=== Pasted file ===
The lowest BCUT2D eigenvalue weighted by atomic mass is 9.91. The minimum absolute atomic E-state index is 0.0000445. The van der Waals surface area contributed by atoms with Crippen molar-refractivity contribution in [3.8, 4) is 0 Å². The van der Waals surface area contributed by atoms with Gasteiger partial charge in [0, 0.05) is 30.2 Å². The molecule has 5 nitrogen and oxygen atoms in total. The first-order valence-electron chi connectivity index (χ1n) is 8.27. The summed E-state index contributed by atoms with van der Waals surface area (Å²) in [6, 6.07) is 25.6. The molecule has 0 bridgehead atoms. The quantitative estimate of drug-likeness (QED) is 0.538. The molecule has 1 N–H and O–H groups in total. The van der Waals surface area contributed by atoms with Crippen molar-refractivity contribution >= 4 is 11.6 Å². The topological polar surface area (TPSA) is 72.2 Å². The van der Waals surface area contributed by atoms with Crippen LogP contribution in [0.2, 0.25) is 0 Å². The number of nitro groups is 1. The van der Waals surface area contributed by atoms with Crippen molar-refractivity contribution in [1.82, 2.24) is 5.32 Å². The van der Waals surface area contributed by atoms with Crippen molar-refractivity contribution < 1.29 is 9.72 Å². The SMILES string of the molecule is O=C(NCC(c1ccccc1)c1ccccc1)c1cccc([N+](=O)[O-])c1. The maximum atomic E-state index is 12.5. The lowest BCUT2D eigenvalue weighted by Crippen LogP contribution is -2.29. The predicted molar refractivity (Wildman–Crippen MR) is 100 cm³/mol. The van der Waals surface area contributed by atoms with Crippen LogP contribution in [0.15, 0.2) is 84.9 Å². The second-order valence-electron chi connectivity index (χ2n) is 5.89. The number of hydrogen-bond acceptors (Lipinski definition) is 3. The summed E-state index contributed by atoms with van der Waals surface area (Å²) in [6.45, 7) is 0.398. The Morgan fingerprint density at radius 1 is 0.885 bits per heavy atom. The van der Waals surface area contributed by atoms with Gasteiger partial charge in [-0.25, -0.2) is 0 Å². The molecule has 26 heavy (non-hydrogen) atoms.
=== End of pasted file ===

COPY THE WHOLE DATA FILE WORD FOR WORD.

The lowest BCUT2D eigenvalue weighted by atomic mass is 9.91. The minimum absolute atomic E-state index is 0.0000445. The van der Waals surface area contributed by atoms with Crippen molar-refractivity contribution in [3.8, 4) is 0 Å². The van der Waals surface area contributed by atoms with Gasteiger partial charge in [0, 0.05) is 30.2 Å². The molecule has 5 nitrogen and oxygen atoms in total. The first-order valence-electron chi connectivity index (χ1n) is 8.27. The summed E-state index contributed by atoms with van der Waals surface area (Å²) in [6, 6.07) is 25.6. The molecule has 0 bridgehead atoms. The quantitative estimate of drug-likeness (QED) is 0.538. The molecule has 1 N–H and O–H groups in total. The van der Waals surface area contributed by atoms with Crippen molar-refractivity contribution >= 4 is 11.6 Å². The topological polar surface area (TPSA) is 72.2 Å². The van der Waals surface area contributed by atoms with Crippen LogP contribution in [0.2, 0.25) is 0 Å². The number of nitro groups is 1. The van der Waals surface area contributed by atoms with Crippen molar-refractivity contribution in [1.82, 2.24) is 5.32 Å². The van der Waals surface area contributed by atoms with Crippen molar-refractivity contribution < 1.29 is 9.72 Å². The SMILES string of the molecule is O=C(NCC(c1ccccc1)c1ccccc1)c1cccc([N+](=O)[O-])c1. The maximum atomic E-state index is 12.5. The lowest BCUT2D eigenvalue weighted by Crippen LogP contribution is -2.29. The predicted molar refractivity (Wildman–Crippen MR) is 100 cm³/mol. The van der Waals surface area contributed by atoms with Crippen LogP contribution in [0.15, 0.2) is 84.9 Å². The second-order valence-electron chi connectivity index (χ2n) is 5.89. The number of hydrogen-bond acceptors (Lipinski definition) is 3. The summed E-state index contributed by atoms with van der Waals surface area (Å²) in [6.45, 7) is 0.398. The Morgan fingerprint density at radius 1 is 0.885 bits per heavy atom. The van der Waals surface area contributed by atoms with Gasteiger partial charge in [-0.25, -0.2) is 0 Å². The molecule has 26 heavy (non-hydrogen) atoms.